Conversely, you can see good evidence of how established retailers with significant brand equity are already working hard to ensure that what their brand represents – in terms of personality, values and provenance – is felt clearly in all of their shopper facing channels.
Take Tesco for example:
I remember seeing the TV commercial for their shopper app for the first time – you know the one that ends ‘…from your scan, to our van, Tesco – every little helps’, and thinking how consistently this app sat within Tesco’s bigger brand promise.
In the ad we see Mum realizing she needs more shower gel whilst in the shower, so she reaches out, grabs her phone and ‘beep’, it’s on her shopping list. Then, we see Dad scoffing the last packet of crisps in the pantry, so he grabs Mum’s phone and ‘beep’ they’re on the way… and so on…
From a brand perspective, what Tesco did here is rather than define the app by its technological form or innovation, they defined it simply and more relevantly by its utility and ‘usefulness’ to this very normal family. We see how much easier the app makes life by assimilating and integrating purchase moments into those times when you need them. ‘Every little helps’.
This is borne out further when you consider subsequent Tesco innovations that include the multiple award winning virtual subway store in South Korea and now the trial of a similar idea at Gatwick Airport allowing shoppers to order groceries for delivery on their return from holiday. Again, meeting the Tesco brand pledge head on with multichannel utility delivery.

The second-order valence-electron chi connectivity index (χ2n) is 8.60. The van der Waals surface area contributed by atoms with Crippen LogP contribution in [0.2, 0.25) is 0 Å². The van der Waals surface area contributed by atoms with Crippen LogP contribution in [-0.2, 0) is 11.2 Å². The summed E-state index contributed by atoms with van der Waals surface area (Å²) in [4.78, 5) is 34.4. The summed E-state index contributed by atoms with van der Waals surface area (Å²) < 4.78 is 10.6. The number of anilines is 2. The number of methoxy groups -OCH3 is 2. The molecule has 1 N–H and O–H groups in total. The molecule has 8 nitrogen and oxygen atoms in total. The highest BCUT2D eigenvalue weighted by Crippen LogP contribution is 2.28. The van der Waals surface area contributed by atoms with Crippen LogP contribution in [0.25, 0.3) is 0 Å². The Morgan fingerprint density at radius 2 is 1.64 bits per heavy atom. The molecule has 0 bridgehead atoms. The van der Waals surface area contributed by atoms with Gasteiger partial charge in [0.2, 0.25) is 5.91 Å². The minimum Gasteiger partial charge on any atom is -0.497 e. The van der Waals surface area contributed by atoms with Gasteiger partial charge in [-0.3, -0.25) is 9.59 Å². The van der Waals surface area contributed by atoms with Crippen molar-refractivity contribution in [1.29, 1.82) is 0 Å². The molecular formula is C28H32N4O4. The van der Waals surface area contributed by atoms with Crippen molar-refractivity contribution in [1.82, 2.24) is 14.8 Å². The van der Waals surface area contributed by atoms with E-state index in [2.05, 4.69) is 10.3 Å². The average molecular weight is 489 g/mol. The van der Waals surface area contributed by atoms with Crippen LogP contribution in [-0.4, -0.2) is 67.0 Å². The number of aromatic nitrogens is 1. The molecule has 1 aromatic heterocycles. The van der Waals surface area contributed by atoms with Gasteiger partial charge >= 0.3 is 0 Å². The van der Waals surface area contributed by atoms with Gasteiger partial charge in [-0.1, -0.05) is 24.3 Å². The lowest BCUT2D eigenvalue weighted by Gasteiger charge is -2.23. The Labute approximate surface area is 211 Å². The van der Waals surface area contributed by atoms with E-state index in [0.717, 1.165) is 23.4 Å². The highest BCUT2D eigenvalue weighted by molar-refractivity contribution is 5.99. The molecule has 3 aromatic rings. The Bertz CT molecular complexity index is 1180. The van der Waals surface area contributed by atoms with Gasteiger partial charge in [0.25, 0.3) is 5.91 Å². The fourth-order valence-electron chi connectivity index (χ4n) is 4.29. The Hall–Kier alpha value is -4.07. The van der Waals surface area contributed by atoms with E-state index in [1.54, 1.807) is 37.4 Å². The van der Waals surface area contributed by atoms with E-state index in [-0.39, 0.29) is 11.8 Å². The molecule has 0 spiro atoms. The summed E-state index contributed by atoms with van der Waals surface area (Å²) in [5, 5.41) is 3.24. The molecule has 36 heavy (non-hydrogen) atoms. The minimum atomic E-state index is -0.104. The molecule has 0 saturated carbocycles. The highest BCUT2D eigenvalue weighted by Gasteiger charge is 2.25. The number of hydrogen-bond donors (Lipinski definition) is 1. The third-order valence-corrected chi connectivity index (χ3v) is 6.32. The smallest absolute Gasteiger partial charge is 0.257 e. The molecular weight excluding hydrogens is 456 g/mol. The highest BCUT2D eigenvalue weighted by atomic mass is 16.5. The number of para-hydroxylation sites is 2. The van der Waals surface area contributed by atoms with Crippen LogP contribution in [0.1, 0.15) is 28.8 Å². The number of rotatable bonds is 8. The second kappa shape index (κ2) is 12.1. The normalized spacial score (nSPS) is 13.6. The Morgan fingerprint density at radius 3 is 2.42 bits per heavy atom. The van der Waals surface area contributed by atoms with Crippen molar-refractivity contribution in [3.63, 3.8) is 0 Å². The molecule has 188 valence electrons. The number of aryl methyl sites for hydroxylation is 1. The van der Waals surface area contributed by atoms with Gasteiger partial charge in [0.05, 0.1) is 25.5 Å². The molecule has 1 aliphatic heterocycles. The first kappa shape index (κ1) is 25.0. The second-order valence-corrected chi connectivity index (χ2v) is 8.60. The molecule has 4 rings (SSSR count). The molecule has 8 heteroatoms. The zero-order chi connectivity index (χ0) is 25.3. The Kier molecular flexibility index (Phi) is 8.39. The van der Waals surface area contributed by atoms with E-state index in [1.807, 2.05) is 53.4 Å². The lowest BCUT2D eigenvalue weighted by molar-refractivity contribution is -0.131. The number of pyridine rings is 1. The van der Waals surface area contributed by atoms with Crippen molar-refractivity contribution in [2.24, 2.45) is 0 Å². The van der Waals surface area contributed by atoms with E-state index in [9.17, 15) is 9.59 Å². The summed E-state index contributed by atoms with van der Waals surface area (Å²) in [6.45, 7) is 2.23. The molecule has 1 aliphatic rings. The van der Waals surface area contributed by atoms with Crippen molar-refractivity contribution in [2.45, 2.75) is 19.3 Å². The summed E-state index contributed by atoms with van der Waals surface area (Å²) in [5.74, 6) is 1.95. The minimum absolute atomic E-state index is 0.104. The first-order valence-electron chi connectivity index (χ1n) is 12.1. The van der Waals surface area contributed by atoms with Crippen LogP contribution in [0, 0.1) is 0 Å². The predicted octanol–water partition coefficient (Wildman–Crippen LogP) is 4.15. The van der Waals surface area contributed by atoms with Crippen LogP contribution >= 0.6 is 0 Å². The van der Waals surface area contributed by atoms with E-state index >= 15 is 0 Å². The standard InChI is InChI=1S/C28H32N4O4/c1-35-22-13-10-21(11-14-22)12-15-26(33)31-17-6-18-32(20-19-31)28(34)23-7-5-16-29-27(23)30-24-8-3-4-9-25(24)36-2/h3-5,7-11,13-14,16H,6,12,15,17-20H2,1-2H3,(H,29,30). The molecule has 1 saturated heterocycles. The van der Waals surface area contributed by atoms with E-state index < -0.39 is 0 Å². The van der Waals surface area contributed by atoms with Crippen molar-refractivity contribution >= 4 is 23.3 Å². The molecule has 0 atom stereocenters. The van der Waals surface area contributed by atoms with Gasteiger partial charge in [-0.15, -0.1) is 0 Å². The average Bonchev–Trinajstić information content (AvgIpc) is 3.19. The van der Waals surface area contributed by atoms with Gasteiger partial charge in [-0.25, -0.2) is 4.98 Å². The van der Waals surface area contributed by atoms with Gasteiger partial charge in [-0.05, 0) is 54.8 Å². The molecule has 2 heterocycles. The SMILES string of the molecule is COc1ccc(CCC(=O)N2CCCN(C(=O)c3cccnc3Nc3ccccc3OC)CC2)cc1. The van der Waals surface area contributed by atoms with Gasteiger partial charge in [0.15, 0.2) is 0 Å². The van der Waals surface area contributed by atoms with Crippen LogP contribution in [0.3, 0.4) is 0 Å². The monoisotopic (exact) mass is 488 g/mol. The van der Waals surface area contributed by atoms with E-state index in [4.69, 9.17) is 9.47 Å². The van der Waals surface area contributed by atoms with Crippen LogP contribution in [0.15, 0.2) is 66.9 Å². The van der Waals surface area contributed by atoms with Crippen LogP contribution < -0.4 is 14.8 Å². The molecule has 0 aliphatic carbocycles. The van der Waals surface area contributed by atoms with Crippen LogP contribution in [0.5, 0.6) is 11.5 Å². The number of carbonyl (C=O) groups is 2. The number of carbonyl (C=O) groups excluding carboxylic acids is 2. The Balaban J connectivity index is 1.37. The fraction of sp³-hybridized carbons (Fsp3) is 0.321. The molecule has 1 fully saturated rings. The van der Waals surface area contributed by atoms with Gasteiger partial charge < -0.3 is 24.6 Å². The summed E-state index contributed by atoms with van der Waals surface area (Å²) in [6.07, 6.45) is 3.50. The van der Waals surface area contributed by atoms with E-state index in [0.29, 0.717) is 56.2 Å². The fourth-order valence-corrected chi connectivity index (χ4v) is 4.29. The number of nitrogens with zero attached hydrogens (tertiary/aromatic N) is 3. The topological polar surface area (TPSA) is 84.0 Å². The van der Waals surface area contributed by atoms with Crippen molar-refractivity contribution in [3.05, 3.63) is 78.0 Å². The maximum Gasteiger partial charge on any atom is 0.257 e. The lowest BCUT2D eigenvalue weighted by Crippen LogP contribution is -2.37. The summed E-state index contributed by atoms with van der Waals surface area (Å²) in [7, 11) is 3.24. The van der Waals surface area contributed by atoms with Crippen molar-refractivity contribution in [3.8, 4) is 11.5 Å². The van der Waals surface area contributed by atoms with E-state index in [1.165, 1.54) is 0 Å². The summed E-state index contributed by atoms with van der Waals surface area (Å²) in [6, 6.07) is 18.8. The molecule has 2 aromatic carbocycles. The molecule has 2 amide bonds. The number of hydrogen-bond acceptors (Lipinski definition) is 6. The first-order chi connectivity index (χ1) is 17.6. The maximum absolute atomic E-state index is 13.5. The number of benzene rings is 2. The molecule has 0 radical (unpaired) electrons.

I think then, that there’s a big lesson for retail brands to learn here as they explore the challenges of multichannel retail marketing. That lesson is to start with what you have, what you’ve worked hard to build and grow possibly over many years and many generations of shopper – your brand. Ensure that your brand personality, what it stands for and how it connects with people is the most pervasive and consistent component of every retail channel you occupy.
Two fantastic examples of newer brands getting this multichannel consistency in brand voice absolutely right are Jack Wills and Timberland.
Jack Wills has not only the essence of their highly visual and influential brand at the heart of their multichannel activity, but the aspirational values implicit in wearing their clothes.